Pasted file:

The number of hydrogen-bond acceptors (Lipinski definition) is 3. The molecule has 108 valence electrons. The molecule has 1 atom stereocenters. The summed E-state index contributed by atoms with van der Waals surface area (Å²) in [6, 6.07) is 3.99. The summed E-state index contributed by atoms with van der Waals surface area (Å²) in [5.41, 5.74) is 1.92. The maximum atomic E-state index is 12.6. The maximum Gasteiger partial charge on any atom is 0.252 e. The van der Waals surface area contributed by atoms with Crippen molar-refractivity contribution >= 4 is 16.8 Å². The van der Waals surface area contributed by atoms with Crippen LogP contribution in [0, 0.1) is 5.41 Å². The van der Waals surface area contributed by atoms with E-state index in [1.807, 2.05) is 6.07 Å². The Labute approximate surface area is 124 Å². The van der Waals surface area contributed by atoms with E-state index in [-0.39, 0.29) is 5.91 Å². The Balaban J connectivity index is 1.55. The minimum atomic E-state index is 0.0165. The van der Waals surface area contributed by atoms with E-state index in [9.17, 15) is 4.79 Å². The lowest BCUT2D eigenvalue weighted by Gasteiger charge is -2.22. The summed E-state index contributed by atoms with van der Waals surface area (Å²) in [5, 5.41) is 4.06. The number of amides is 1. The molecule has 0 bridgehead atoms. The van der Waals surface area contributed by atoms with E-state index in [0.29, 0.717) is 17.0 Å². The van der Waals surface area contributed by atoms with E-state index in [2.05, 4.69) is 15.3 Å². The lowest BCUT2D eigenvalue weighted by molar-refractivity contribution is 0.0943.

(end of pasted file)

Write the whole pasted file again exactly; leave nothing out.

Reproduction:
The number of hydrogen-bond acceptors (Lipinski definition) is 3. The molecule has 108 valence electrons. The molecule has 1 atom stereocenters. The summed E-state index contributed by atoms with van der Waals surface area (Å²) in [6, 6.07) is 3.99. The summed E-state index contributed by atoms with van der Waals surface area (Å²) in [5.41, 5.74) is 1.92. The maximum atomic E-state index is 12.6. The maximum Gasteiger partial charge on any atom is 0.252 e. The van der Waals surface area contributed by atoms with Crippen molar-refractivity contribution >= 4 is 16.8 Å². The van der Waals surface area contributed by atoms with Crippen LogP contribution in [0, 0.1) is 5.41 Å². The van der Waals surface area contributed by atoms with E-state index in [1.807, 2.05) is 6.07 Å². The Labute approximate surface area is 124 Å². The van der Waals surface area contributed by atoms with E-state index in [-0.39, 0.29) is 5.91 Å². The Balaban J connectivity index is 1.55. The minimum atomic E-state index is 0.0165. The van der Waals surface area contributed by atoms with E-state index in [9.17, 15) is 4.79 Å². The lowest BCUT2D eigenvalue weighted by Gasteiger charge is -2.22. The summed E-state index contributed by atoms with van der Waals surface area (Å²) in [5, 5.41) is 4.06. The number of amides is 1. The molecule has 0 bridgehead atoms. The van der Waals surface area contributed by atoms with E-state index in [0.29, 0.717) is 17.0 Å². The van der Waals surface area contributed by atoms with E-state index in [2.05, 4.69) is 15.3 Å². The lowest BCUT2D eigenvalue weighted by molar-refractivity contribution is 0.0943.